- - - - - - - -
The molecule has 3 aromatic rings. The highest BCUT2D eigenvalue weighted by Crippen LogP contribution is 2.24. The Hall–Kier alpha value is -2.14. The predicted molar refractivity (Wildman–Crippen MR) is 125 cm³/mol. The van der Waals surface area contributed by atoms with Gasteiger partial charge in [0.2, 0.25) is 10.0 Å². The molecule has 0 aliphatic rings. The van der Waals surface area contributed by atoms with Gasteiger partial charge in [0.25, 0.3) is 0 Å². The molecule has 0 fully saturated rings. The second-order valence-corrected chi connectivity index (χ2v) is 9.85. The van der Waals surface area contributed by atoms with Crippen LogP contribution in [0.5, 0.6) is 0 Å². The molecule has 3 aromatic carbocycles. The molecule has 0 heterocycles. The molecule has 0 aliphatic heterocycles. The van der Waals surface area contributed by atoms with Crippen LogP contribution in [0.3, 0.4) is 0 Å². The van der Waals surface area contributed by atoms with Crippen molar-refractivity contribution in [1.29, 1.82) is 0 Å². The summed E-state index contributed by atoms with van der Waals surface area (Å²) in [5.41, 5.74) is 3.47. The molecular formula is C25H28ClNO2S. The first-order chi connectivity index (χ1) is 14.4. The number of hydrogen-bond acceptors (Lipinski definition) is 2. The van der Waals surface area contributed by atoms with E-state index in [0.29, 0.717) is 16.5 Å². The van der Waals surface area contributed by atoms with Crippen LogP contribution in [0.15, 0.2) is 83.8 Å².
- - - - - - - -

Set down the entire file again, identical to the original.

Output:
The molecule has 3 aromatic rings. The highest BCUT2D eigenvalue weighted by Crippen LogP contribution is 2.24. The Hall–Kier alpha value is -2.14. The predicted molar refractivity (Wildman–Crippen MR) is 125 cm³/mol. The van der Waals surface area contributed by atoms with Gasteiger partial charge in [0.2, 0.25) is 10.0 Å². The molecule has 0 aliphatic rings. The van der Waals surface area contributed by atoms with Gasteiger partial charge in [0.25, 0.3) is 0 Å². The molecule has 0 fully saturated rings. The second-order valence-corrected chi connectivity index (χ2v) is 9.85. The van der Waals surface area contributed by atoms with Crippen LogP contribution in [0.5, 0.6) is 0 Å². The molecule has 3 aromatic carbocycles. The molecule has 0 heterocycles. The molecule has 0 aliphatic heterocycles. The van der Waals surface area contributed by atoms with Crippen LogP contribution in [0.3, 0.4) is 0 Å². The van der Waals surface area contributed by atoms with Crippen molar-refractivity contribution in [1.29, 1.82) is 0 Å². The summed E-state index contributed by atoms with van der Waals surface area (Å²) in [5.41, 5.74) is 3.47. The molecular formula is C25H28ClNO2S. The first-order chi connectivity index (χ1) is 14.4. The number of hydrogen-bond acceptors (Lipinski definition) is 2. The van der Waals surface area contributed by atoms with E-state index in [0.29, 0.717) is 16.5 Å². The van der Waals surface area contributed by atoms with Crippen LogP contribution in [0.15, 0.2) is 83.8 Å².